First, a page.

Integrated Humanities: AP Human Geography
This university-level course centers on how humans interact with their environments over time and space. Using a wide variety of activities from interpreting dynamic maps to layering Global Position devices, from analyzing reasons for migration to studying ethnic boundaries, this class will reflect on the geographic roots of who we are and the role space plays in conflicts around the world by identifying cultural attributes, and the roots of national identity. This course also works to understand why companies and farms choose to locate where they do considering access to resources and environmental consequences around the world today. Students are expected to read and write more than most courses as they build an anthology of what it means to be human.
Students in grade ten (10) study major turning points that shaped the modern world from the late eighteenth century through the present including the cause and course of the two World Wars. They trace the rise of democratic ideas and develop an understanding of the historical roots of current world issues, especially as they pertain to international relations. They extrapolate from the American experience that democratic ideals are often achieved at a high price, remain vulnerable, and are not practiced everywhere in the world. Students develop an understanding of current world issues and relate them to their historical, geographic, political, economic, and cultural contexts. Students consider multiple accounts of events in order to understand international relations from a variety of perspectives.
AP World History
This course is designed to be the equivalent of a two-semester introductory college world history course. Students investigate significant events, individuals, developments, and processes in 4 historical periods from approximately 1200 C.E. to the present. Students develop and use historical methods of investigations: analyzing primary and secondary sources; developing historical arguments; making historical comparisons; and utilizing reasoning about contextualization, causation, and continuity and change over time. Students use five themes and a variety of learning techniques to explore and make connections among historical developments in different times and places.
United States History
Students in grade eleven (11) study the major turning points of American history in the twentieth century. Following a review of the nation’s beginnings and the impact of the Enlightenment of U.S. democratic ideals, students build upon the tenth (10th) grade study of global industrialization including the social and cultural effects. They trace the change in the ethnic composition of American society and the movement toward equal rights for racial minorities and women. An emphasis is placed on the expanding role of the federal government, and federal courts, as well as the continuing tension between the individual and the state. They learn that the United States has served as a model for other nations and that the rights and freedoms we enjoy are not accidents, but the results of a defined set of political principles that are not always basic to citizens of other countries. Students understand that our rights under the U.S. Constitution are a precious inheritance that depends on an educated citizenry.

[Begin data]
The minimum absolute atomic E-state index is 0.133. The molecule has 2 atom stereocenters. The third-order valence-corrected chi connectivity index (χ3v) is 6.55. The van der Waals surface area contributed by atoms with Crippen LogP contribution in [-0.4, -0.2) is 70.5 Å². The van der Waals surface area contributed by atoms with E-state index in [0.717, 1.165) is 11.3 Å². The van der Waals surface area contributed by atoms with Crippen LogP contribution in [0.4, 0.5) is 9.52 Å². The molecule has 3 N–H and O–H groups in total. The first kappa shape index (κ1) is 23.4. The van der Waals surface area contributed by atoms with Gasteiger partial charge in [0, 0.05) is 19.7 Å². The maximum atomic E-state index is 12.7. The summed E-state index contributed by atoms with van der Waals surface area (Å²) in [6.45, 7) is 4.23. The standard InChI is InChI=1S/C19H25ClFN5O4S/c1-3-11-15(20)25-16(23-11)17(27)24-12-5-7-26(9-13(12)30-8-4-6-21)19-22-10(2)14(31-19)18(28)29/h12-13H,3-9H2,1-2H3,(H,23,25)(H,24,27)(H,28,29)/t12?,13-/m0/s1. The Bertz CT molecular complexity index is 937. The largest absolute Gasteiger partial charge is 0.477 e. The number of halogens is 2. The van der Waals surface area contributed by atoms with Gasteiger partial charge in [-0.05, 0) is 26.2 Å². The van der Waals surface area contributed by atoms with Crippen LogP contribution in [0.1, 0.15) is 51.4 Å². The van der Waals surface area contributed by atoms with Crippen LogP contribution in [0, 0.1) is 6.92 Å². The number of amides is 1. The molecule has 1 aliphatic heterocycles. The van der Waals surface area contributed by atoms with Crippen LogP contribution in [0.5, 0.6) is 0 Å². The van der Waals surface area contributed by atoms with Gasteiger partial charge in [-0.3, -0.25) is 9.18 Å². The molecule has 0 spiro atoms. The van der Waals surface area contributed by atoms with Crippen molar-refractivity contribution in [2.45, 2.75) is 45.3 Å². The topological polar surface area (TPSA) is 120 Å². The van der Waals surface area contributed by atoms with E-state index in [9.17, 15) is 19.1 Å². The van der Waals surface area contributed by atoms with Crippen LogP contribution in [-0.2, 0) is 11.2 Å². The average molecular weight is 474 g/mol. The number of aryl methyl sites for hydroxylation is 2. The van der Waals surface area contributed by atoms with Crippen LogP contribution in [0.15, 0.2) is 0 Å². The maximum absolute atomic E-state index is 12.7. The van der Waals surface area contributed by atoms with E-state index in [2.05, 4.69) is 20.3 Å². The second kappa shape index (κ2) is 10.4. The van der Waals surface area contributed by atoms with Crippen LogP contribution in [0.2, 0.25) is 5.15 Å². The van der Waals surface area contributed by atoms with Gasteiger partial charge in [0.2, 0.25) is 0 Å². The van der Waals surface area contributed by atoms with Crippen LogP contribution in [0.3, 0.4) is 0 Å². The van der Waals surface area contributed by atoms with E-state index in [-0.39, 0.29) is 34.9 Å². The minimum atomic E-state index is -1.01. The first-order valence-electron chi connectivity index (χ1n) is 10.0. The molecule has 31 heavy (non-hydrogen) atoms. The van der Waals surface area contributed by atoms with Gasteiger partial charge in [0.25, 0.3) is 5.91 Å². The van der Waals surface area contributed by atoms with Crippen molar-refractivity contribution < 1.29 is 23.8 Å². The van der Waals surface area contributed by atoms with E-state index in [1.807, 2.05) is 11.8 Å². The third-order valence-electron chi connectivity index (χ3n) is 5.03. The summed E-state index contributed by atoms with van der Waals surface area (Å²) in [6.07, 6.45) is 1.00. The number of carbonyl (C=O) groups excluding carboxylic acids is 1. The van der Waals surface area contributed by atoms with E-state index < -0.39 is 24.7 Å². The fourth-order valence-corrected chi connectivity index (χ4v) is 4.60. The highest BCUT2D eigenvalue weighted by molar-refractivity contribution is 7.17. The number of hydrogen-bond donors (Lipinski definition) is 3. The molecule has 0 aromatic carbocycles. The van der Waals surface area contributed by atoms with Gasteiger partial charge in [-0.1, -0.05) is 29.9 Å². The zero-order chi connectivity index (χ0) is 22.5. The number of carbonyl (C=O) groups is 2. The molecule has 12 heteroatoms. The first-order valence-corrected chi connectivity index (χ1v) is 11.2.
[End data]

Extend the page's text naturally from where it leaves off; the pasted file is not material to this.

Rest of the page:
AP United States History
This rigorous course will focus on American history since European settlement in the 17th Century. Although chronologically organized, students will focus on themes of injustice, migration, and how the ideals of the founding fathers have been put into practice. Major units include: the Civil War, the Progressive Era, U.S. Imperialism, and the U.S. transition into a world power. Students are expected to read and write far more than in most courses with emphasis on contextualization, interpretation and synthesis in preparation for the Advanced Placement examination in May. The course will utilize extensive outside sources of reading and commentary designed to evoke critical analysis of events in U.S. History.
American Government and Economics
The first semester will cover the organization and functions of the federal government. Students will gain the knowledge of what government is and some of the rationale for having such a social institution. The student will gain knowledge of what form of government we have, its make-up, and operations. The student will gain the ability to see the relationship between social and economic problems and how our government attempts to solve them. In the second semester, students will deepen their understanding of the economic problems and institution of the nation and world. This course is primarily a course in social science, enriching students’ understanding of the operations and institutions of economic systems, as well as a course in practical personal economics.
AP Government and Politics / Economics
This challenging course features college-level curriculum and will require students to understand philosophical tenets behind the United States Constitution, political parties, national institution, and public policy. Macro- and microeconomics will be integrated throughout the year as it influences government policies. Studying social and economic problems as they affect government will prepare students to excel on the Advanced Placement United States Government exam. Class work will be centered around in-depth reading of primary sources, current political issues, analysis, and class discussions. Throughout the course, we will practice a variety of instructional strategies including problem-based learning, lecture, discussion, writing, objective testing, role-playing, and individual/group projects.
The course is designed for students in grades 11-12. It is a yearlong course with a specific focus on our multicultural society. The class will also explore issues of power and privilege as they relate to race, class, gender, and religion.